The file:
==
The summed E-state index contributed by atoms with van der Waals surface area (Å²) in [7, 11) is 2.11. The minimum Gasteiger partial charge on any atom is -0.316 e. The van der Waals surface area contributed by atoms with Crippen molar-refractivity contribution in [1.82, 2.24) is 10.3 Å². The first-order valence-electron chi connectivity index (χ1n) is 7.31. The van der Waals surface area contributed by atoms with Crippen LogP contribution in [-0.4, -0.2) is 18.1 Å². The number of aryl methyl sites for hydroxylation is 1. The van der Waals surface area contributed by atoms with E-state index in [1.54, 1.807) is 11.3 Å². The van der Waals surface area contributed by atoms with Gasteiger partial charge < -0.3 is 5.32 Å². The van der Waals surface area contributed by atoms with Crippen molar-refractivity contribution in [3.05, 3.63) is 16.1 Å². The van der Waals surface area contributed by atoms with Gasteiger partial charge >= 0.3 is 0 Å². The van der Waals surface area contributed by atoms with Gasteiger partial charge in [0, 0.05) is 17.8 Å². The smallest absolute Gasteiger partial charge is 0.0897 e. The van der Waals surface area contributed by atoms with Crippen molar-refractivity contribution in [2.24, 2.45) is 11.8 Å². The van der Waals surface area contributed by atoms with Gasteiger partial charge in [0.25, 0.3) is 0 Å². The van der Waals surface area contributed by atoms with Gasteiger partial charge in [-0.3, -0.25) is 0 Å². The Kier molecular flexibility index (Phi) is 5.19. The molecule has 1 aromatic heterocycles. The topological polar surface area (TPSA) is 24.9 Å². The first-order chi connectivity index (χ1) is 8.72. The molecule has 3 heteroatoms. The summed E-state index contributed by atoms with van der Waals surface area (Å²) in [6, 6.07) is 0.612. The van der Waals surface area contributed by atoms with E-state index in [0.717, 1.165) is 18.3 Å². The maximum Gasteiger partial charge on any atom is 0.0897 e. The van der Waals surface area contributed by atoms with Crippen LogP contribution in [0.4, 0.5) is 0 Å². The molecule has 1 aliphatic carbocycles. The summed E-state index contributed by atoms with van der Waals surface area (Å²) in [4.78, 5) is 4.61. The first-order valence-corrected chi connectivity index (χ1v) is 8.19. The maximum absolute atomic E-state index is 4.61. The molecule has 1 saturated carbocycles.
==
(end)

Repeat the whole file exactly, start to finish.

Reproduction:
The summed E-state index contributed by atoms with van der Waals surface area (Å²) in [7, 11) is 2.11. The minimum Gasteiger partial charge on any atom is -0.316 e. The van der Waals surface area contributed by atoms with Crippen molar-refractivity contribution in [1.82, 2.24) is 10.3 Å². The first-order valence-electron chi connectivity index (χ1n) is 7.31. The van der Waals surface area contributed by atoms with Crippen LogP contribution in [-0.4, -0.2) is 18.1 Å². The number of aryl methyl sites for hydroxylation is 1. The van der Waals surface area contributed by atoms with E-state index in [1.54, 1.807) is 11.3 Å². The van der Waals surface area contributed by atoms with Gasteiger partial charge < -0.3 is 5.32 Å². The van der Waals surface area contributed by atoms with Crippen molar-refractivity contribution in [3.05, 3.63) is 16.1 Å². The van der Waals surface area contributed by atoms with Gasteiger partial charge >= 0.3 is 0 Å². The van der Waals surface area contributed by atoms with Gasteiger partial charge in [0, 0.05) is 17.8 Å². The smallest absolute Gasteiger partial charge is 0.0897 e. The van der Waals surface area contributed by atoms with Crippen molar-refractivity contribution in [2.24, 2.45) is 11.8 Å². The van der Waals surface area contributed by atoms with Gasteiger partial charge in [0.25, 0.3) is 0 Å². The van der Waals surface area contributed by atoms with Gasteiger partial charge in [-0.3, -0.25) is 0 Å². The Kier molecular flexibility index (Phi) is 5.19. The molecule has 1 aromatic heterocycles. The topological polar surface area (TPSA) is 24.9 Å². The first-order chi connectivity index (χ1) is 8.72. The molecule has 3 heteroatoms. The summed E-state index contributed by atoms with van der Waals surface area (Å²) in [6, 6.07) is 0.612. The van der Waals surface area contributed by atoms with E-state index in [0.717, 1.165) is 18.3 Å². The maximum Gasteiger partial charge on any atom is 0.0897 e. The van der Waals surface area contributed by atoms with Crippen LogP contribution in [0.4, 0.5) is 0 Å². The molecule has 1 aliphatic carbocycles. The summed E-state index contributed by atoms with van der Waals surface area (Å²) in [4.78, 5) is 4.61. The first-order valence-corrected chi connectivity index (χ1v) is 8.19. The maximum absolute atomic E-state index is 4.61. The molecule has 1 saturated carbocycles.